SBIR Phase II: Energy Saving Solenoid Valve
This Small Business Innovation Research (SBIR) Phase II project applies a novel design to pneumatic solenoid valves that allows 20-25% of compressed air to be recycled. Given compressed air is one of the most expensive forms of stored energy, this energy-efficient design provides manufacturers with a cost effective solution for pneumatic systems using directional control valves. The basic technology has been proven to reduce compressed air use. Research objectives for this project are designed to prove the breadth of applicability and address current design factors in selecting valves. These objectives include: 1) design, production, and laboratory testing of prototypes across a spectrum of design platforms selected from commercially available valves; 2) production of durable (metal) prototypes for life-cycle testing; 3) research on safety enhancements to the original prototype design, to further ensure commercial adoption; and 4) a full-scale field test of the technology in a manufacturing environment. These objectives provide a clear path for the delivery of an energy saving valve technology that is reliable, cost-competitive, and can replace a significant portion of the multibillion-dollar worldwide solenoid valve market. The broader impact/commercial potential of this project is introducing a game-changing technology into a stagnant, mature industry - pneumatic valves. The U.S. and European pneumatic valve market is $2.1 billion. The United States comprises 27% (approximately $500 million) of this total with over 70% of all manufacturing facilities employing compressed air systems. These systems utilize pneumatic solenoid valves to control air flow to actuator devices. Existing pneumatic systems are regarded as highly inefficient. The research to date has proven that this innovation will deliver a cost-competitive energy saving valve technology with the potential to apply to approximately 60% of the multi-billion dollar directional control valve market. A 20% reduction in compressed air can save U.S. manufacturers significant energy costs each year, with a national potential for $400 to 500 million in total savings. U.S. business leaders recognize the critical need for innovation in order to stay competitive. According to the 2011 Next Generation Manufacturing Study, sustainability was identified as an important area of focus. This includes designing and implementing waste and energy-use reduction to deliver superior cost performance. The proposed energy saving technology can help U.S. manufacturers stay competitive by achieving sustainability goals and reducing costs.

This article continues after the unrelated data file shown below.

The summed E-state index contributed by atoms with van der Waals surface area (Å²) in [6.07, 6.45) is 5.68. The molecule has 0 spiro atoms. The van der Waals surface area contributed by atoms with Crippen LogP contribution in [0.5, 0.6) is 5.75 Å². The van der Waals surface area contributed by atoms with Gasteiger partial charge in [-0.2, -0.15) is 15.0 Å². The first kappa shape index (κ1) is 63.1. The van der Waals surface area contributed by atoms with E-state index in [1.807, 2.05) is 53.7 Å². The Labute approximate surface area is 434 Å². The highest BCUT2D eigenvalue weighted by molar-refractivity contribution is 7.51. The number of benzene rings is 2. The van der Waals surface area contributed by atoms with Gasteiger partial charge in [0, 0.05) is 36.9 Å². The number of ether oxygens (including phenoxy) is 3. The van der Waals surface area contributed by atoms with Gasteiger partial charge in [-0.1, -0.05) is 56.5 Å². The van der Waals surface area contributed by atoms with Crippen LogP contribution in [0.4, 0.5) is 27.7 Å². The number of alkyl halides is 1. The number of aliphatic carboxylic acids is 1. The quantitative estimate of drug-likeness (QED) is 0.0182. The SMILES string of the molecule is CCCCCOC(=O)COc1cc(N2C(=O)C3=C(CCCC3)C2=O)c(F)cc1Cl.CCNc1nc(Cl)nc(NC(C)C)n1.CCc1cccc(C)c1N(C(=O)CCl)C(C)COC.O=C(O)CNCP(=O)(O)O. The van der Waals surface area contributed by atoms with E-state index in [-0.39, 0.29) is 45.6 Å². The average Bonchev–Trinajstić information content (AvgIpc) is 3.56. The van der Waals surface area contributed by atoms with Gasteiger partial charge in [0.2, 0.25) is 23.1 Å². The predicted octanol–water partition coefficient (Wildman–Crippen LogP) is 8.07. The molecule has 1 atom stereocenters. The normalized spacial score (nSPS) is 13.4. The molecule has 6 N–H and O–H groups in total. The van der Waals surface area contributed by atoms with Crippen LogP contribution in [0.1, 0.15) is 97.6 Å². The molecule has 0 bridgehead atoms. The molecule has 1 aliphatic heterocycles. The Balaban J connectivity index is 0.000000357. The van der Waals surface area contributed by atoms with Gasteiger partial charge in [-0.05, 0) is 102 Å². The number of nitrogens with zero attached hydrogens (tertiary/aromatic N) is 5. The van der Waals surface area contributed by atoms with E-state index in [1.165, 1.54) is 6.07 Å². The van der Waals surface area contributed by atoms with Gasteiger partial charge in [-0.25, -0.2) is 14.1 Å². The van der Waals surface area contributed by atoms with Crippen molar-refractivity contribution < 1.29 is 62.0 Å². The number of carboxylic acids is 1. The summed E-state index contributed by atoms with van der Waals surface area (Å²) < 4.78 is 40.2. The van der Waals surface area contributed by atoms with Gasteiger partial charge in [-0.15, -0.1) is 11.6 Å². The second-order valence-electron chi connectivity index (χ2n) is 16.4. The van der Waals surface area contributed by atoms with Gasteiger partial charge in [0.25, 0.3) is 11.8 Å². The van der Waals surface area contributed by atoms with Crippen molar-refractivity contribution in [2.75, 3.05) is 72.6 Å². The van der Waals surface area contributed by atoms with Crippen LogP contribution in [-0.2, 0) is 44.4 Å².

Small Business Information at Submission:
1005 North Warson Rd Suite 201 Saint Louis, MO 63132-2900
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